The use of helmet in alpinism

The use of helmet in alpinism

"The helmet, our great friend in the mountains"


Why do alpinists and climbers worldwide use helmets? Because of the risk of rock fall(caída de piedras in Spanish, chute de pierres in French, Steinschlag in German).


One of the major hazards of alpinism is the fall of rocks, be it individually or in small avalanches. The stones fall at the speed of a missile; it is frightening to hear them pass by.


The fall is usually caused by the warming sun setting loose stones which were previously stuck to the mountain by ice. It can occasionally also be triggered by fellow climbers.


How can we be safer up in the mountain?


1) Use of a helmet is mandatory. Your chances of survival are exponentially higher. Even if you are hit by a rock, most chances are that you will only be stunned, not injured.


2) Get off the mountain as early as possible, before the midday sun has warmed the upper slopes of the mountain.


3) Use a descent route that gets you out of the foreseeable rock fall path.


4) If regular rock fall is already happening, as it is the case in Mont Blanc’s Grand Couloir, position one of the climbers as a lookout, while the others descend. When a falling rock is seen or heard, he or she will cry out: “rock fall, hit the ground !!!!”, and the mates will immediate jump to the facedown position.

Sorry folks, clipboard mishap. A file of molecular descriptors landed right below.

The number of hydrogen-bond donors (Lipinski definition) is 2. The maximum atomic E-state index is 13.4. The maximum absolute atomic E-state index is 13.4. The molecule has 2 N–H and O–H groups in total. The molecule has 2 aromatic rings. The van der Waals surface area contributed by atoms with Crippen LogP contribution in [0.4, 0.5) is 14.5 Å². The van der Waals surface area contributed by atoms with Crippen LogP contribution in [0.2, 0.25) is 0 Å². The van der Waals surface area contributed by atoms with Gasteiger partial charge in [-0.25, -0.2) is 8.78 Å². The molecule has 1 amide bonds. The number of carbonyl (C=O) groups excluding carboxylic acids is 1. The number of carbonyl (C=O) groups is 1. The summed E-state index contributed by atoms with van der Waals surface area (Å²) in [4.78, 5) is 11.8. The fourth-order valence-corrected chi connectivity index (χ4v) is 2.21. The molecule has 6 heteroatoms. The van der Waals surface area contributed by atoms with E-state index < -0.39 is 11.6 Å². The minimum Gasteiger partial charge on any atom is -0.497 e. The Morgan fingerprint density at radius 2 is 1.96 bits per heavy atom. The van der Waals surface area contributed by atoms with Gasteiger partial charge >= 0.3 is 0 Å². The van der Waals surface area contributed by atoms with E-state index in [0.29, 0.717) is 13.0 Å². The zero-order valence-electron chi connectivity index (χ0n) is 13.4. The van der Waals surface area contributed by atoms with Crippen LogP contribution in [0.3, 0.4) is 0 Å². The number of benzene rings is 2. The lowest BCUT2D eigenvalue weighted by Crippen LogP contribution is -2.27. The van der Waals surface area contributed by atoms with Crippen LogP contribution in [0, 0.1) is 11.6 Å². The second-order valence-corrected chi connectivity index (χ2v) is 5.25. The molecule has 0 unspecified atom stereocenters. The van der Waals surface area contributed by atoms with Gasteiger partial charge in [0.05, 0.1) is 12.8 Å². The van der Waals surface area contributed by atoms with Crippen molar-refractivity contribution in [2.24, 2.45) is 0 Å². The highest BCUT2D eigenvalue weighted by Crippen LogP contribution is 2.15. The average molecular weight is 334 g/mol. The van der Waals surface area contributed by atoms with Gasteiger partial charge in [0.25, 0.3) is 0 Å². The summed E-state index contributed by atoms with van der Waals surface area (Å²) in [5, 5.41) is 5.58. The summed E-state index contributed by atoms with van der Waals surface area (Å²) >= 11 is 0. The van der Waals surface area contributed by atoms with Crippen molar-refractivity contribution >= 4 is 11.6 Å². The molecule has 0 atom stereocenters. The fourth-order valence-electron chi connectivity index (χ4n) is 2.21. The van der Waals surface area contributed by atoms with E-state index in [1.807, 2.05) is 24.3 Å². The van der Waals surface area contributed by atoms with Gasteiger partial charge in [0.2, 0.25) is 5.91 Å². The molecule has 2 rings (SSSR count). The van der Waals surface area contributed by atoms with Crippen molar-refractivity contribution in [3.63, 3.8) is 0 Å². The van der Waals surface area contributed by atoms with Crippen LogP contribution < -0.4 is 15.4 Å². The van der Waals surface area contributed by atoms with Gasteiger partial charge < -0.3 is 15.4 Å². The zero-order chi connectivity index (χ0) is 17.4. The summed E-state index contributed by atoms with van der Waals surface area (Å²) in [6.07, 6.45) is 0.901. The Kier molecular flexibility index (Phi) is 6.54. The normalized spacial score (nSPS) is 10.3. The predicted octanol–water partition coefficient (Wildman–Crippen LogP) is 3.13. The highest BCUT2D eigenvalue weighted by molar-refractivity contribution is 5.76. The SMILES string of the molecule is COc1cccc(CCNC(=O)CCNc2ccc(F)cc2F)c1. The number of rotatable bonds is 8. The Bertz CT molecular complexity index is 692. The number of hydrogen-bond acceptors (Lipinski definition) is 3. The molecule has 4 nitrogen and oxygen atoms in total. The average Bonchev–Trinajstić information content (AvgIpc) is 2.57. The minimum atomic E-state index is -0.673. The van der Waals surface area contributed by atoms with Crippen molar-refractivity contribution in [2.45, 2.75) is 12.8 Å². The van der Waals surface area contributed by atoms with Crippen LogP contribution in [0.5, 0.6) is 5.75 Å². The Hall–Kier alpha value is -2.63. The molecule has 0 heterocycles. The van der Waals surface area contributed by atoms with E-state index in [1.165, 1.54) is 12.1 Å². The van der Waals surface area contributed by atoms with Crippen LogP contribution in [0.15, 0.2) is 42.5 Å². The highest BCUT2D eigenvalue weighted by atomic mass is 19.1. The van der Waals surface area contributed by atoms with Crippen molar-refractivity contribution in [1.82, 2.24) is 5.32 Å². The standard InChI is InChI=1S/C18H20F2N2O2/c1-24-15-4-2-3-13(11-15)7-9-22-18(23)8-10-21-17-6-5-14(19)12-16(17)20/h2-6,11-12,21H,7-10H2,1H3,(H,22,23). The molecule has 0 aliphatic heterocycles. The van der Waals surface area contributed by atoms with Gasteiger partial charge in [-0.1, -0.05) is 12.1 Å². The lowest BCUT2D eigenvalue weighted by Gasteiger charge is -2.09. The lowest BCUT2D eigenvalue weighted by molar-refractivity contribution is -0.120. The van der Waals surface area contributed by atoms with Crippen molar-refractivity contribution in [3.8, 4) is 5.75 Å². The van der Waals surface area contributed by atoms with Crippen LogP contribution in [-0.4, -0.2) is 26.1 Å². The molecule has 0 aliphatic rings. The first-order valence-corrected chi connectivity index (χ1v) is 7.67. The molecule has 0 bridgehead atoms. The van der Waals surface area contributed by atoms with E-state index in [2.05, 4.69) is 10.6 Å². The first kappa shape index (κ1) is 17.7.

Pachi Navajas, Director, AdvenCulture


AdvenCulture is a company specialized in Mountaineering, Culture and Leadership. We organize expeditions in Mexico, the Alps, the Andes, the Caucasus and other wonderful places on the planet.

Secrets for Elbrus

Success factor in climbing a five-thousander


In August 2016 we led an expedition to Mount Elbrus, 5,642m, situated in the Caucasus, and considered Europe’s tallest peak.


This mountain is only six meters taller than Pico de Orizaba, and is of similar degree of difficulty. Therefore, the tips offered in this blog apply to the Mexican volcanoes above 5,000 meters.


These were the factors that made our AdvenCulture-led climb successful:


-We devoted five full days to achieving the best acclimatization possible. We started with a simple trek to 3,000 meters, and gradually increased our altitude to 4,300, 4,700, etc.


-We took two full days of rest before the summit push. We make a point of going to bed early the previous night (we were lying down at 18h!).


-We checked the weather forecast closely, and chose a day with almost no wind and mild temperatures for our summit push (the lowest was -10 Centigrade).


-We drank and ate at every stop on the glacier. We made short pauses, so that we would not get too cold.


-During the descent, we took advantage of favorable terrain to slide down from 5,100 to 4,700 meters, thus saving considerable time and energy.


The result was great: all three German customers made it to the summit of Europe, and returned safely from our South Face climb.


Wir haben es geschaft!!!

Latin American Summit: Great Place To Work

AdvenCulture was present at the 2016 Latin American Summit of Great Place to Work, which took place between the 18th and the 20th of May at the Fairmont Mayakoba, in the Riviera Maya.